Mike Preston: The Ravens are a tough team to read

Thank goodness there are just two more weeks of games before the Ravens get a shot at playing a good football team again.

The Ravens are in their “must win out” mode to earn a wild-card spot in the AFC playoffs. They beat the Cleveland Browns on Sunday, an ugly 17-point victory. Unfortunately, or fortunately depending how you look at it, there are two more Cleveland-caliber teams on the schedule in Indianapolis and Cincinnati.

Serious contending teams usually separate from other teams down the stretch in the regular season, but that didn’t happen Sunday. There are still questions about the Ravens’ downfield passing attack and quarterback Joe Flacco’s accuracy. There are still concerns about the Ravens’ pass defense without No. 1 cornerback Jimmy Smith. And whether it can mount a consistent pass rush from their front four.

If the Ravens had dominated the Browns, then they might be on to something heading into the playoffs. Instead, we won’t know those answers until the Ravens get into the postseason. The opponents left on the schedule are absolutely horrendous and the games won’t get much better than Sunday.

It is “woeful” football.

Cleveland’s First Energy Stadium had all the drama and excitement of a preseason game. It appeared as if there were barely 30,000 spectators in attendance. Worse yet, the Browns have just five or six bona fide NFL players on the roster.

Indianapolis is just as bad. The Colts, like the Browns, are playing with a No. 2 quarterback and have won only one of their past eight games. Indianapolis coach Chuck Pagano is expected to be fired at season’s end.

There were reports early Sunday that Bengals coach Marvin Lewis is expected to leave Cincinnati after the season. The Bengals were trounced by Minnesota Sunday, 34-7.

Well, so much for win one for “The Gipper.”

So, be prepared for some bad football over the next two weeks. We’ve seen some during the last couple of years but this is going to get bad. Really, really ugly.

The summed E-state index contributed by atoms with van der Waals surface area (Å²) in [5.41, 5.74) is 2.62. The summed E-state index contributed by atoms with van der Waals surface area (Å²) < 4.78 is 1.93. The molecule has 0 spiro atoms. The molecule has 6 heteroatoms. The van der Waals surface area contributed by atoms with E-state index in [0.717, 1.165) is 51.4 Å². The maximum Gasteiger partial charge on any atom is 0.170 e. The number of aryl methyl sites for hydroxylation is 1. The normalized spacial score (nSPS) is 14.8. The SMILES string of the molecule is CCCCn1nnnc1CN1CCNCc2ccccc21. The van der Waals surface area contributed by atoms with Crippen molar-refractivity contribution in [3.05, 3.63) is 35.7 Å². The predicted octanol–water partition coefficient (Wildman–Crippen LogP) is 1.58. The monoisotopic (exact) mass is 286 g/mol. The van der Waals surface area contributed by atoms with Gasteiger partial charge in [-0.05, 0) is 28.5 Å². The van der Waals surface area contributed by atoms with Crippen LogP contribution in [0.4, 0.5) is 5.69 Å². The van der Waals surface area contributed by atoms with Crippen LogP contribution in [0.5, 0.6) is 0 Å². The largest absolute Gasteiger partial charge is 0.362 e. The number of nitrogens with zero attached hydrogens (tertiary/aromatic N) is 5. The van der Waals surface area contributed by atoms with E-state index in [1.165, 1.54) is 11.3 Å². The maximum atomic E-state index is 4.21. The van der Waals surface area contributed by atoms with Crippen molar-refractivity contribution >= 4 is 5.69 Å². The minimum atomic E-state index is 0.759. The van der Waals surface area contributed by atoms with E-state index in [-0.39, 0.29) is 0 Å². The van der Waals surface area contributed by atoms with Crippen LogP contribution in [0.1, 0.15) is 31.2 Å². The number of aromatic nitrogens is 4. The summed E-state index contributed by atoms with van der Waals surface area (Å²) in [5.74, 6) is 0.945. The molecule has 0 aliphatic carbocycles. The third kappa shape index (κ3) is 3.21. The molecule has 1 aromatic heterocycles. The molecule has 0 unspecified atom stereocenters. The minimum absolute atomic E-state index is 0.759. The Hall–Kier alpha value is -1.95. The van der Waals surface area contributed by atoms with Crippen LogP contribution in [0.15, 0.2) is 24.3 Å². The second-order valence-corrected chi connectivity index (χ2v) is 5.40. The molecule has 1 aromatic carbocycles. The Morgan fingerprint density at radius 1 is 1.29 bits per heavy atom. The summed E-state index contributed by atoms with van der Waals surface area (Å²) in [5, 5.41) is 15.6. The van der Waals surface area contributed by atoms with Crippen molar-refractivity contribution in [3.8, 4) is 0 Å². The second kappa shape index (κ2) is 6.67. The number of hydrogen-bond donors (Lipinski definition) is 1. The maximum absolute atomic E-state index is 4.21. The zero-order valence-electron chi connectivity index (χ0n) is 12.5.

Don’t believe the hype about how the teams are well-coached and have lost a lot of close games. Ravenscoach John Harbaugh was continuing to spew it out after Sunday’s game.

“It was a challenging game for us against a good football team — I think a team that is very capable, a very talented team,” Harbaugh said. “You saw their playmaking ability out there during the game.”

C’mon, man.

Browns rookie quarterback DeShone Kizer has no pocket awareness and threw two interceptions, one that was picked off by cornerback Brandon Carr in the back of the end zone with 11:07 left in the game. Carr was one of four Ravens who had surrounded intended receiver Isaiah Crowell.

Big league quarterbacks don’t make those types of mistakes. They don’t throw 5-yard passes out in the flat into the dirt. They shouldn’t be throwing six interceptions during the season inside the red zone. The Browns were a comedy of errors. Jackson couldn’t even find his red flag to initiate a challenge late in the third quarter.

You can’t make this stuff up.

Maybe he was thinking about going to Cincinnati to replace Lewis. Bengals owner Mike Brown loved Jackson, but he isn’t getting a lot of love in Cleveland these days.

As for the Ravens, they did what needed to be done Sunday. While the Browns cornerbacks were playing 10 yards off their receivers, the Ravens and Flacco were nickel-and-diming them on short outs or square-in patterns.

Cleveland couldn’t stop the Ravens’ tight ends in the first game this year andcouldn’t stop Benjamin Watson Sunday. He caught four passes for 74 yards, including one for a 33-yard touchdown.

Ravens offensive coordinator Marty Mornhinweg tried a few nifty little tricks like running Flacco on a quarterback option and on a draw. He used an unbalanced line with left offensive tackle Ronnie Stanley as an eligible receiver.

The Ravens showed resilience by answering Cleveland’s five-play, 96-yard touchdown drive in the second quarter with an 11-play, 75-yard scoring drive of their own on the next possession.

That’s good stuff.

On defense, the Ravens held Cleveland to 136 passing yards and either hit or sacked Kizer eight times. The Ravens forced four turnovers for 14 points. Outside linebacker Matthew Judon finished with six tackles, including one sack. He also hit Kizer on three occasions.

The best player on the field, though, was Sam Koch, who averaged 43 yards on five punts and put the Browns inside their 20 four times, including three inside the 5.

It was a good win, but not overly impressive. Carr struggled at times on the corner. Offensively, the vertical passing game is still in question. Mornhinweg still does questionable things such as running against a team that stops the run on short-yardage situations (see Cleveland) and failing to run against a team that can’t stop it (see Pittsburgh).

The Ravens’ 39-38 loss to Pittsburgh isn’t a true barometer. The Ravens would play them close in a parking lot at Walmart.

It’s Indianapolis on Saturday and it’s Cincinnati the following weekend.

And then the Ravens will play a good football team in the playoffs. Finally.

mike.preston@baltsun.com

twitter.com/MikePrestonSun

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